Mary Corbet

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I learned to embroider when I was a kid, when everyone was really into cross stitch (remember the '80s?). Eventually, I migrated to surface embroidery, teaching myself with whatever I could get my hands on...read more

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Historical Ecclesiastical Embroidery & a Happy Easter!


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Tomorrow is Easter Sunday and definitely a day off for me! I wanted to wish everyone a Happy Easter, though, and, in celebration, to share a special piece of ecclesiastical embroidery. This is a motif on a set of gold vestments. The motif is worked in some recognizable metal threads – and, given the age of the vestments (from the late 1700’s – early 1800’s) it is in good shape.

The vestment here belonged to St. John Marie Vianney and is on display in the museum dedicated to his honor in Ars, France. St. John Marie Vianney (the Curé of Ars) lived from 1786 – 1859, so the vestments belong to sometime during this period.

Vestments of St. John Marie Vianney, Agnus Dei motif in goldwork

The central motif on the back of the chasuble is of the Agnus Dei, symbol of Christ risen from the dead. I love the way the Lamb was worked, in what looks like silver bright check purl (which is the same as the check purl used on my current goldwork project, only in silver). I like the way the motif fits perfectly within the quatrefoil, and I like the treatment of the quatrefoil, with the double outline and the silver spots within.

Vestments of St. John Marie Vianney, Agnus Dei motif in goldwork

The whole vestment, made in the French ‘baroque’ style, is further embellished with elaborate goldwork made from fine gold threads satin stitched over thick card or carpet felt of some sort. (Well, today, we could use a very heavy felt – 2-3 mm – but back then, they likely used a card or lightweight wood block of some sort, cut in the shape of the design.)

Vestments of St. John Marie Vianney, Agnus Dei motif in goldwork

The design that forms the cross on the back of the vestment is worked in a repeated motif like the one above. A gem that looks like a garnet is set at the base of each flower section.

The vestments are kept behind glass now, in the museum in Ars. They look relatively good for their age and former use, as I am sure they were used often, for solemn feastdays. Having been worn by St. John Marie Vianney, in the Catholic Church they would be considered a relic of the second class.

The goldwork is beautiful, and seen in a new state, it would have been stunning. The vestments, no doubt, must be rather heavy! Imagine the skill that went into making them!

I wish you and yours a very happy Easter! I’ll take the day off tomorrow from blogging to spend time with family and friends, enjoying the (finally) glorious spring weather here in Kansas!


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(15) Comments

  1. Oh just beautiful – perfect work. Thank you for sharing.
    Have a lovely Easter and you so deserve a day off.
    Kind regards
    Jane from Bristol

  2. This is stunning, Mary. A whole new level of inspiration brought to us all. Thank you and happy season.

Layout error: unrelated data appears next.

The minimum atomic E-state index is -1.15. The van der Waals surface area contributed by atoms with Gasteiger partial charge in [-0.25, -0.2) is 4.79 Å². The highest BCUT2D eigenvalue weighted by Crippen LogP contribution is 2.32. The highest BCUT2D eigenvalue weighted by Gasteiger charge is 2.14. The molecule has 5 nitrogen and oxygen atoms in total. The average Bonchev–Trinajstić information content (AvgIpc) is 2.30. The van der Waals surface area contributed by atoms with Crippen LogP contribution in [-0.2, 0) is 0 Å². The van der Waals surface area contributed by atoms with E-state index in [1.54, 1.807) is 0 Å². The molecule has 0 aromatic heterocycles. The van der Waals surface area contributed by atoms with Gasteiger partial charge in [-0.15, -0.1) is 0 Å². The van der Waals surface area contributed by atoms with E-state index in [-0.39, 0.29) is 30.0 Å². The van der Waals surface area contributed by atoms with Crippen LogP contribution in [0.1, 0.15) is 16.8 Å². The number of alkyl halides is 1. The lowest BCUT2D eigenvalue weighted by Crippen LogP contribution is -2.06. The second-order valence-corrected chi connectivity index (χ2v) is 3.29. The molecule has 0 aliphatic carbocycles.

3. Ohhhh! Beautiful! The lamb is wonderful. Did I understand you correctly that some of the embroidery on the robe has a small layer of wood underneath it? Do you know what parts? The flowers, the lamb? The robe must be incredibly heavy! Did they pad the wood with cloth to keep it from rubbing and fraying the thread? It's a very elegant design.

    I hope you are enjoying your Kansas springtime. Thank you always for your great pictures and informative posts!

  4. Beautiful piece of art!Thanks
    Happy Easter Sunday to you and your family as well, Mary!
    Glad you're having good Spring weather I wish we'll have to…
    xx meri

  5. What a glorious piece! I love the depth created by the padding. It has an architectural feel and even resembles plasterwork to me.

    Happy Easter to you, Mary, and to your readers (as appropriate! 🙂

    Happy Spring to those of us in the northern hemisphere!

  6. Hey Mary – have a Happy Easter! It's a great day to relax and enjoy. BTW, don't let anyone give you a hard time about what you choose to spend money on, such as the expensive (and high quality) stitching supplies. I raised 3 kids and after many years realized that now and then you have to do what you like, even if others think it's frivolous! (and many people look at my stitching stash and think I am not only frivolous but kinda nuts!)

    You do beautiful work and provide enjoyment to many, many others along the way!

    Kathy in Kenai

  7. What a fabulous piece! I do wonder about the lack of tarnish on it though – if it's silver, you would expect it to have tarnished quite badly, so I wonder if it's been quite heavily restored. If that's the case, then the restorers have done every bit as good as job as the original embroiderers, as it's just stunning.

  8. Amazing this very great design I ever seen.It's inspired me to make something like this. Thanks for sharing.

  9. Hi Mary,

    What a treasure you’ve shown us ! I love this humble Saint. What patience has gone into embroidering this regal vestment.

    Mary, I emailed you 3 months ago pictures of the machine embroidered purple vestment set (done by the nuns) using your designs. Also a hand embroidered rose design from your site that I did on a chest of drawer cover. However I did not receive your valuable comments. Did you receive the pictures ?


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